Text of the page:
For example, if we have $\nabla f(x,y)=\begin{bmatrix}3x^2 - 3y^2 + 2x\\2y - 6xy\end{bmatrix}$, then $$\nabla f(tx,ty)\cdot(x,y) = 3 t^2 (x^3-3xy^2)+2 t (x^2+y^2)$$ from which we easily get $$f(x,y)=f(0,0)+x^3-3xy+x^2+y^2.$$ The $\log x$ term in M. Vinay's answer complicates things a little as the function is undefined at $\vec 0$. It is straightforward to get around this by taking a different starting point, say $\vec x_0=(1,0)$ and choosing the curve $\vec\gamma(t)=\vec x_0+t(\vec x-\vec x_0)$.

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  • $\begingroup$ This was a great answer, and IMHO more helpful than the others. I was not clear on the issue where $\nabla f(tx,ty)\cdot (x,y)$. Where does the $(x,y)$ come from? Is $\vec{x}$ presumed to be a two dimensional vector of $(x,y)$? That would make sense. $\endgroup$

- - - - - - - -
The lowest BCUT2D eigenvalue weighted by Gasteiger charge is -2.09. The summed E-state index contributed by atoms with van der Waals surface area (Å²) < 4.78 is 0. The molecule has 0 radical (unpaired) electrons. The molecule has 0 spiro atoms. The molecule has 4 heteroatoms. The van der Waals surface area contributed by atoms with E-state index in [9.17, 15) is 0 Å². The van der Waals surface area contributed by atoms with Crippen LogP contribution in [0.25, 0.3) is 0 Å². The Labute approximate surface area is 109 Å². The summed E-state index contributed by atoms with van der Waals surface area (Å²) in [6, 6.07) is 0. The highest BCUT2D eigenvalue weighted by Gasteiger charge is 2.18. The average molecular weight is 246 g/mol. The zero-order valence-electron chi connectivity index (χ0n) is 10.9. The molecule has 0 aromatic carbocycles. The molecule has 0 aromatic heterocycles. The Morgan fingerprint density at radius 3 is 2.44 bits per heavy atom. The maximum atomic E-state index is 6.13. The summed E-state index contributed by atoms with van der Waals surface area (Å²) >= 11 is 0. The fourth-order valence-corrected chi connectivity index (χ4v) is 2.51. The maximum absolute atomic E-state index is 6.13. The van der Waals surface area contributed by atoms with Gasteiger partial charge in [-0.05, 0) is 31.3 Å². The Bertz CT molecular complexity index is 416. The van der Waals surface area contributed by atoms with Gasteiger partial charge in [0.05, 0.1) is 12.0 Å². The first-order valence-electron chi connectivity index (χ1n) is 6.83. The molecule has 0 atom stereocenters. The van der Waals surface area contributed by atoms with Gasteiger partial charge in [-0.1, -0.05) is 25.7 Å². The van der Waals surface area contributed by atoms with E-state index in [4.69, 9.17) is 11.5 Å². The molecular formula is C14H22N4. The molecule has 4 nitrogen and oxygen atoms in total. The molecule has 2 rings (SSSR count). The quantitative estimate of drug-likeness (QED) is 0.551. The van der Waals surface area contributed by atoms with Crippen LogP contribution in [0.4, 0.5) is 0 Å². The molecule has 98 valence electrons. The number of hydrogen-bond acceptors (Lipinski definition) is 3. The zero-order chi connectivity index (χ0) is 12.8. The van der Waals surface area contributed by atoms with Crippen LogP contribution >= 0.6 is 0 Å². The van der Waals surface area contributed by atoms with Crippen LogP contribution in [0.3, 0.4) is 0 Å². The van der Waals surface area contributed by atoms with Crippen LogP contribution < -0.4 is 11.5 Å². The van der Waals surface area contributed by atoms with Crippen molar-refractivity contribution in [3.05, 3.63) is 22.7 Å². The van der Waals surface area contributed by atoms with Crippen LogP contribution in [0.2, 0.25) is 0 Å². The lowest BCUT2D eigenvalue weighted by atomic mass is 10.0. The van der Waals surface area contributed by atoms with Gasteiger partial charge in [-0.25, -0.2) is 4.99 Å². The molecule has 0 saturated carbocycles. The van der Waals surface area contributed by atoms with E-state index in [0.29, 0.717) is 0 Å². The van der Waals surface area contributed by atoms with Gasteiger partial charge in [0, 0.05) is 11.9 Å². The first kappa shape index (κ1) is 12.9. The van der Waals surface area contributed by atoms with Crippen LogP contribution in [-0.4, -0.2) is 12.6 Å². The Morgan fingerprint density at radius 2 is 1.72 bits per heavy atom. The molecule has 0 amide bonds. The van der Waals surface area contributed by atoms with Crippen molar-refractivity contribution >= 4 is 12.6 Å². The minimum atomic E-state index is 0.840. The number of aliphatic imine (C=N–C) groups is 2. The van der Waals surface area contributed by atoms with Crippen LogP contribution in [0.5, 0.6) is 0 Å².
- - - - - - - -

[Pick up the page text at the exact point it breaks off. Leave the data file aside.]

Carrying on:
– ABC
    Dec 26, 2022 at 2:55
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M. Vinay's answer is good. For more than 2 variables, the process can be chained. For $$F(x,y,z) = f_x x + f_y y + f_z z = \nabla f$$ we can integrate with respect to $x$

$$f(x,y,z)=\int f_x dx + g(y, z)$$

where $g$ is a function only in terms of $y$ and $z$. Then differentiating with respect to $y$

$$f_y(x,y,z)=\frac{\partial}{\partial y} \int f_x dx \ + g_y(y,z) $$

The first term is common and we are left with $g_y(y,z)$, which can be integrated to get $$g(y,z) = \int g_y(y,z) dy + h(z)$$

$$f(x,y,z)=\int f_x dx + \int g_y(y,z) dy + h(z)$$

Then repeating the process by differentiating $f$ with respect to $z$ and then integrating, we get all the terms of $f$: